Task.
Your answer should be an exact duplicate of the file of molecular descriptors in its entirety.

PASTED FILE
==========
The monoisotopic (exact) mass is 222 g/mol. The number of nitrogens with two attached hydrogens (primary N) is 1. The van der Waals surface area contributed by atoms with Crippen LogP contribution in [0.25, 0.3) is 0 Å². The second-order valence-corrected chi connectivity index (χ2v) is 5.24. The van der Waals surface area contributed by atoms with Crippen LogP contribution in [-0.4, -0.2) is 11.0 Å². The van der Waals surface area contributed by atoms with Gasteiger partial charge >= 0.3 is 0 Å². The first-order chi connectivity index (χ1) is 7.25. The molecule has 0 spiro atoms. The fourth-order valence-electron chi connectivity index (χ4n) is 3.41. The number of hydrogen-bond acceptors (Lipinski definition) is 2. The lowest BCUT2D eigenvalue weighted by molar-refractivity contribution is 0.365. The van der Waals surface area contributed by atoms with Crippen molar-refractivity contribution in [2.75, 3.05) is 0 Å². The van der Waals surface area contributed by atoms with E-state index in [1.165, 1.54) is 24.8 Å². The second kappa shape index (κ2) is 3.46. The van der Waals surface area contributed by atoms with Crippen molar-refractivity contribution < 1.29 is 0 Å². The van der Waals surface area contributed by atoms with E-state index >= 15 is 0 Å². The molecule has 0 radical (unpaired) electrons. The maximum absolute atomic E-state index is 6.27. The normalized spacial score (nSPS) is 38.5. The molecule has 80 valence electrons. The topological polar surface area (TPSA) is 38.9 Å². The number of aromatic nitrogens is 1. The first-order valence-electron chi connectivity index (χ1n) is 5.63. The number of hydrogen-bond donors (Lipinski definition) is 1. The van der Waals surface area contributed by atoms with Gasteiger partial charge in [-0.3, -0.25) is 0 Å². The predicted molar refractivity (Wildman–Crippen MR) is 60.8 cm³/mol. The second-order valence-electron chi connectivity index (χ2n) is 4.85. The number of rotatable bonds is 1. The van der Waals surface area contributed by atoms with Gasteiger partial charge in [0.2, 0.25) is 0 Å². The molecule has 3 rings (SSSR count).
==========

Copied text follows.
The monoisotopic (exact) mass is 222 g/mol. The number of nitrogens with two attached hydrogens (primary N) is 1. The van der Waals surface area contributed by atoms with Crippen LogP contribution in [0.25, 0.3) is 0 Å². The second-order valence-corrected chi connectivity index (χ2v) is 5.24. The van der Waals surface area contributed by atoms with Crippen LogP contribution in [-0.4, -0.2) is 11.0 Å². The van der Waals surface area contributed by atoms with Gasteiger partial charge >= 0.3 is 0 Å². The first-order chi connectivity index (χ1) is 7.25. The molecule has 0 spiro atoms. The fourth-order valence-electron chi connectivity index (χ4n) is 3.41. The number of hydrogen-bond acceptors (Lipinski definition) is 2. The lowest BCUT2D eigenvalue weighted by molar-refractivity contribution is 0.365. The van der Waals surface area contributed by atoms with Crippen molar-refractivity contribution in [2.75, 3.05) is 0 Å². The van der Waals surface area contributed by atoms with E-state index in [1.165, 1.54) is 24.8 Å². The second kappa shape index (κ2) is 3.46. The van der Waals surface area contributed by atoms with Crippen molar-refractivity contribution < 1.29 is 0 Å². The van der Waals surface area contributed by atoms with E-state index >= 15 is 0 Å². The molecule has 0 radical (unpaired) electrons. The maximum absolute atomic E-state index is 6.27. The normalized spacial score (nSPS) is 38.5. The molecule has 80 valence electrons. The topological polar surface area (TPSA) is 38.9 Å². The number of aromatic nitrogens is 1. The first-order valence-electron chi connectivity index (χ1n) is 5.63. The number of hydrogen-bond donors (Lipinski definition) is 1. The van der Waals surface area contributed by atoms with Gasteiger partial charge in [-0.3, -0.25) is 0 Å². The predicted molar refractivity (Wildman–Crippen MR) is 60.8 cm³/mol. The second-order valence-electron chi connectivity index (χ2n) is 4.85. The number of rotatable bonds is 1. The van der Waals surface area contributed by atoms with Gasteiger partial charge in [0.2, 0.25) is 0 Å². The molecule has 3 rings (SSSR count).